I am about to start a new build and solar pre-wiring will be done during the construction. Solar system will be installed after the handover.
It was advised in several articles, that it’s worthwhile to install a solar ready meter during the construction. Spoke to the electrician who will be doing pre-wiring and he said that solar ready meter could be installed only after solar system is installed. That means I will have to pay for the meter upgrade. Not sure how much it will cost. I am in Melbourne.
Is it really not possible to install solar ready meter before solar system is installed?
It sounds like you are a little confused. There are two types of energy meters…
The standard ‘smart’ energy meter installed on every home so the electricity retailer can monitor your electricity and bill you accordingly. (They are really not that smart though)
A ‘solar’ energy meter is optional when you purchase a solar system. This meter is installed by the solar company and connected to your solar inverter. It lets you monitor both your energy consumption and solar generation on an app or online. This is the same brand as the solar inverter you use and is provided when you install your solar system.
Now back to the energy meter used for billing. This meter is installed on all new homes in Victoria and technically known as a ‘bi-directional’ meter, meaning it can measure energy flowing both in and out of the home. To enable it to measure solar export (so you can get feed-in credits), the electricity provider will remotely re-program it, this usually costs about $50. Obviously this is done only after you have solar installed.
Pre-wiring for the smart ‘solar’ meter would normally just involve running a simple communications (CAT 5) cable from the main switchboard to where the solar inverter will be located. Any electrician should be able to do this during the house construction. (As long as you know where the inverter will be located?)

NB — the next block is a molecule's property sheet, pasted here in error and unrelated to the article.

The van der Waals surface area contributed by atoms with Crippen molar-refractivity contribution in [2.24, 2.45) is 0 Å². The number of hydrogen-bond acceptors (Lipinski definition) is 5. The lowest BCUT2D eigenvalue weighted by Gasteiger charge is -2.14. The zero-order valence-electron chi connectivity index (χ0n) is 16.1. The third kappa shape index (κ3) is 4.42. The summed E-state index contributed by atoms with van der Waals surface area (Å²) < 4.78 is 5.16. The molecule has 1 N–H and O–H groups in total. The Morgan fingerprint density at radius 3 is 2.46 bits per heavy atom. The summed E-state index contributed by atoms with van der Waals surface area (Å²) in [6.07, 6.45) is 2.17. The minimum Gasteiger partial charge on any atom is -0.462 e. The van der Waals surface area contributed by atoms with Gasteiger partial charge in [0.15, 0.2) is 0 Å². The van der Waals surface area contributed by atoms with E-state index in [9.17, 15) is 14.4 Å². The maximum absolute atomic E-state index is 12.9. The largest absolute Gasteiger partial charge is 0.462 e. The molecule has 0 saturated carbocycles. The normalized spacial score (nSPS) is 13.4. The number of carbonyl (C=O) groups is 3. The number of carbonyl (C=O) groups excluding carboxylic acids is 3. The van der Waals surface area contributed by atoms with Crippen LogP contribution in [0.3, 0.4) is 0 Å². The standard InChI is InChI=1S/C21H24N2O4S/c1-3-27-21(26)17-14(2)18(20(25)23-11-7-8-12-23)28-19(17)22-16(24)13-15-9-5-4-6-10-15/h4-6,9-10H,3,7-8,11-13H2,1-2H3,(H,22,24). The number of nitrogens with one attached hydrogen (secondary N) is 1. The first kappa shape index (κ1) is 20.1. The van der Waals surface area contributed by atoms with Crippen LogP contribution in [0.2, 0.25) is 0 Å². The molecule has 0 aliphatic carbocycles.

Hope this helps.
Thanks, Jason. Please correct me if I am wrong, smart meter which will be installed is already “solar ready”, i.e no new meter required. It’s solar “feature” will be enabled by the retailer for about $50 after solar installer finished the job.
Yes that’s correct. All new smart meters in Vic are as you say ‘solar ready’. I believe all the other states in Australia are now doing the same.
The solar (export) function will be enabled after your solar system is installed and all the paperwork is processed by the local network provider (this can take up to a month though).
there are typically two kinds of metering going on…
- hardware meter(s) for the utility. either one ‘combination’ meter reading both net and production, or two physically separate meters, one for net and one for PV production. Depends on local interconnection rules and how they read the meters and do your billing. My install team always installs a physical meter can and disconnect for a production meter before the point of interconnection whether the utility requires it or not so the customer has a non-software way to see and record production.
2.CT+internet metering (installed by solar installers) for monitoring and display online from the PV inverter mfg or third party. For example; SolarEdge, Enphase inverter both have their own monitoring equipment that come with, which is CT clamps on main conductors for both PV production and house consumption, and the data goes to a server online so you and the installer can monitor system online. There are third party monitors you can get like ‘sense’ or ‘efergy’ if your inverter mfg doesn’t include…
I have a suggestion, regarding the Pre Wiring
It will be a good practice to separate those loads ( Lighting & Power )that may required EPS Emergency Power Supply
This will be very handy should one day you have the BESS (Battery Energy Storage System ) that support Back up Power or EPS. That make things so much easy to implement.
Thanks for the advice. Do you mean to put them on different circuits? What is the best practice there? Light vs Power sockets, Areas etc.
I mean a separate Sub Board where Essential load and Non Essential LOAD
Ok, got it. Should it add any significant cost to overall installation/pre-wiring bill?
No this would add very little to the overall installation. Possibly an extra hour of labour and a small separate switchboard (sub-board). Maybe in total an extra $250.
However, if it was done at a later stage it could cost double the amount.